Lloyd BinghamTwitter: @Capital_Trans Website: http://capital-translations.co.uk/
#myfirstranslation is hard to forget. I had just graduated and started working as an in-house translator for a translation agency in the north-east of England. I couldn’t fault the training. I was taught about in-house style, client preferences, quality awareness and, of course, how to use Trados (the Workbench 2007 version at the time, but we soon upgraded to Studio 2009). All of my translations were reviewed by one of two senior translators, who provided excellent feedback on terminology, register, style and the like.
And almost right away I was assigned my first translation…a 10,000-word maintenance manual for a bottle-washing machine from German to English. In a scanned PDF (no Trados!). Talk about being thrown in at the deep end! But I don’t think there’s any better way to learn. It taught me how to do my own terminology research and I remember finding some fantastic online resources that I still use to this day.
I hadn’t really been exposed to technical German until that point. I can tell you, it’s very different from the German you study at university. I knew German was renowned for its compound nouns, but I don’t think I had seen any that long until then. One thing that struck me in particular was how German uses the passive more than English. For example, the manual would say ‘the screw is inserted’ in German, whereas in English we would be more direct and say ‘insert the screw’.
I now specialise in business and marketing texts rather than technical, but I can still picture those bottle-washing machine diagrams vividly.
I remember the day I started out as a translator, about seven years ago now. While I was doing some other work as a copywriter and editor as well, I found a client who was looking for an English to Dutch translation. He required a CAT tool, and fresh and green as I was, I thought I could do it without one. However, I was unable to open the TTX file in a normal editor and ended up using a trial version of TagEditor. I was impressed by the time gain, efficiency and consistency it offered but doubted whether it was worth the money.
The next day I bought Trados Studio 2009 and got TagEditor for free. It was the start of a successful business and I can certainly recommend investment in a CAT tool, no matter what the prospects are at the time of investing. That approach is still the foundation of my business: just do it – calculate your risks but dare to dive into an unknown depth.
My translation career started when I was a third-year student at KRSU University, Department of the English Language and Intercultural Communications, Bishkek, the Kyrgyz Republic. I thought that I already acquired relevant knowledge and skills to join a translation agency as a freelance translator. I sent my humble resume to several agencies. Of course, 90% of them did not want to work with a student, but one of them decided to give me a chance. I should note that I took a technical translation course at the time, and I decided to dedicate all my time and efforts to this field of expertise.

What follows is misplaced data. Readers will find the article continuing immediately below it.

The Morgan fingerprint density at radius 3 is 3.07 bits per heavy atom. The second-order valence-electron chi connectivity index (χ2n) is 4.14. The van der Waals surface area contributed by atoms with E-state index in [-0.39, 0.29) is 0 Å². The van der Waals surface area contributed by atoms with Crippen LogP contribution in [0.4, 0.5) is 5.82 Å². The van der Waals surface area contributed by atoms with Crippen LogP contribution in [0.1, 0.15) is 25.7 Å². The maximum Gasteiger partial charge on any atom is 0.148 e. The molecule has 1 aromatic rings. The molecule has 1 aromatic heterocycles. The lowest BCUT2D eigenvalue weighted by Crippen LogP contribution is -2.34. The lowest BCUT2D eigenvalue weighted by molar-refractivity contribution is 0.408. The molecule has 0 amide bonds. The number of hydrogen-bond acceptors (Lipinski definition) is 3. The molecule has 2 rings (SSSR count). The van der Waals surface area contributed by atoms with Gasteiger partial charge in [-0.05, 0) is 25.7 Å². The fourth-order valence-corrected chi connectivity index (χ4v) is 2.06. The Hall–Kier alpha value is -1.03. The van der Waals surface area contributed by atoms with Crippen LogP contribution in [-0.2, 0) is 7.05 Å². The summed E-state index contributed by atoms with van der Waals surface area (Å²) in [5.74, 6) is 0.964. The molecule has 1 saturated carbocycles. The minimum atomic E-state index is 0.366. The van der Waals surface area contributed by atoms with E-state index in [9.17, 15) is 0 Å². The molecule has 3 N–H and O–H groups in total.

As you might have already guessed, my first translation job was about technical stuff. In fact, it was an English-Russian translation of several material safety data sheets for a mining company. I received a good feedback from the agency’s editor and that’s how I started my way in translation. Two years later, when I graduated from the university, I was hired by another mining company and worked as an in-house technical translator for almost 4 years. Choosing technical translations as my main specialization was a wise decision. Technology rules the world and if you want to be in demand – choose a niche in technical translations.
My first translation as a freelance translator was a marriage certificate from the Dominican Republic. I was just about to launch my business, and there was a fellow translation colleague who lived near me who gave me lots of great advice for starting up. She sent me the certificate to translate from Spanish into English and, fortunately, was there to answer any uncertainties I had. The end client was happy with the work, and I’m now much more comfortable with translations in this field!
My first translation was certainly memorable for a whole host of reasons! I met Spanish football expert Guillem Balagué by chance at passport control at Luton Airport in June 2013 and struck up a conversation about my unsuccessful application to work for him the previous year, I could only have imagined in my wildest dreams that it would lead to working on a book project just three months later. I got a phone call on a Thursday evening asking if I was available to translate 12,000 words from Spanish into English by Monday as part of Guillem’s Messi book and immediately said yes. As an Arsenal fan, the fact that the first paragraph of the chapter was about Barcelona narrowly beating the Gunners in the 2006 Champions League final was a particularly bitter pill to swallow, but I didn’t let myself get too hung up on it and ploughed on. I managed to meet my first deadline in the translation industry and it would prove to be the start of my dream career as a football translator and interpreter! I certainly haven’t complained about a long queue at passport control ever since!
At the time I got my first localization project, I would have never considered translation as a career option. I was a web programmer for a quickly growing game localization agency back then.
One day, they had this very big game translation project and were desperate to meet the deadline. They sent me a bunch of files and basically told me to translate as much as I could, without caring too much about the rest.
I didn’t know a thing about translation then. I spent the next two weeks typing out as fast as I could, basically doing my best to translate as I read the source. My output was ridiculously high, maybe 10,000 words a day. I managed to find just enough time to run my spellchecker at the end and that was it. No proofreading, let alone QA. And yet, apparently, our client was satisfied and managed to make something good out of the draft I had prepared. Still, it was quite a soul-numbing experience.